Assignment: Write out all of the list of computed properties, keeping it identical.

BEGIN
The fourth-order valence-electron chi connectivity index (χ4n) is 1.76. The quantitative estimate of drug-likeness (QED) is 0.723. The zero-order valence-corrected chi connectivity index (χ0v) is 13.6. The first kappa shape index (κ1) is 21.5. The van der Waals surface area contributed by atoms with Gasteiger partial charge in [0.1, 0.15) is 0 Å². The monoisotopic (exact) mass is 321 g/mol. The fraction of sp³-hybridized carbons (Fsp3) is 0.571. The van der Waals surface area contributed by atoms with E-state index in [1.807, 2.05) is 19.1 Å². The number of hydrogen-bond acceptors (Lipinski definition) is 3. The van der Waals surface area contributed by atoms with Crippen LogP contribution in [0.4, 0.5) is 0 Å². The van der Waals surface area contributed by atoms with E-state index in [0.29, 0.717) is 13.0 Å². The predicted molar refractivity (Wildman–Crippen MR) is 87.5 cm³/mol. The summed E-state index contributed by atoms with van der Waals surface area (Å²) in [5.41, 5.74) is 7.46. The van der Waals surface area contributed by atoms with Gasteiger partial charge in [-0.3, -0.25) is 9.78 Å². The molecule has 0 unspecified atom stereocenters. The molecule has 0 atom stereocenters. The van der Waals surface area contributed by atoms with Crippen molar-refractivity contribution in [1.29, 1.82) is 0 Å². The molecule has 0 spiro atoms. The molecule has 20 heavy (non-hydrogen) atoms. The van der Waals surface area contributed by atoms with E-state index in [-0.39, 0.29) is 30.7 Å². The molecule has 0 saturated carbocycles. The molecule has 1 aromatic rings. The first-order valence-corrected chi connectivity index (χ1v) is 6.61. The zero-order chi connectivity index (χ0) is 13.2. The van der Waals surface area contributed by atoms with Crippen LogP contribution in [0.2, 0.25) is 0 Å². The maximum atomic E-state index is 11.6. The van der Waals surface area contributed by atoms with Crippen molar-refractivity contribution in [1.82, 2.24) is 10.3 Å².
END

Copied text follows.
The fourth-order valence-electron chi connectivity index (χ4n) is 1.76. The quantitative estimate of drug-likeness (QED) is 0.723. The zero-order valence-corrected chi connectivity index (χ0v) is 13.6. The first kappa shape index (κ1) is 21.5. The van der Waals surface area contributed by atoms with Gasteiger partial charge in [0.1, 0.15) is 0 Å². The monoisotopic (exact) mass is 321 g/mol. The fraction of sp³-hybridized carbons (Fsp3) is 0.571. The van der Waals surface area contributed by atoms with E-state index in [1.807, 2.05) is 19.1 Å². The number of hydrogen-bond acceptors (Lipinski definition) is 3. The van der Waals surface area contributed by atoms with Crippen LogP contribution in [0.4, 0.5) is 0 Å². The van der Waals surface area contributed by atoms with E-state index in [0.29, 0.717) is 13.0 Å². The predicted molar refractivity (Wildman–Crippen MR) is 87.5 cm³/mol. The summed E-state index contributed by atoms with van der Waals surface area (Å²) in [5.41, 5.74) is 7.46. The van der Waals surface area contributed by atoms with Gasteiger partial charge in [-0.3, -0.25) is 9.78 Å². The molecule has 0 unspecified atom stereocenters. The molecule has 0 atom stereocenters. The van der Waals surface area contributed by atoms with Crippen molar-refractivity contribution in [1.29, 1.82) is 0 Å². The molecule has 0 spiro atoms. The molecule has 20 heavy (non-hydrogen) atoms. The van der Waals surface area contributed by atoms with E-state index in [-0.39, 0.29) is 30.7 Å². The molecule has 0 saturated carbocycles. The molecule has 1 aromatic rings. The first-order valence-corrected chi connectivity index (χ1v) is 6.61. The zero-order chi connectivity index (χ0) is 13.2. The van der Waals surface area contributed by atoms with Crippen LogP contribution in [0.2, 0.25) is 0 Å². The maximum atomic E-state index is 11.6. The van der Waals surface area contributed by atoms with Crippen molar-refractivity contribution in [1.82, 2.24) is 10.3 Å².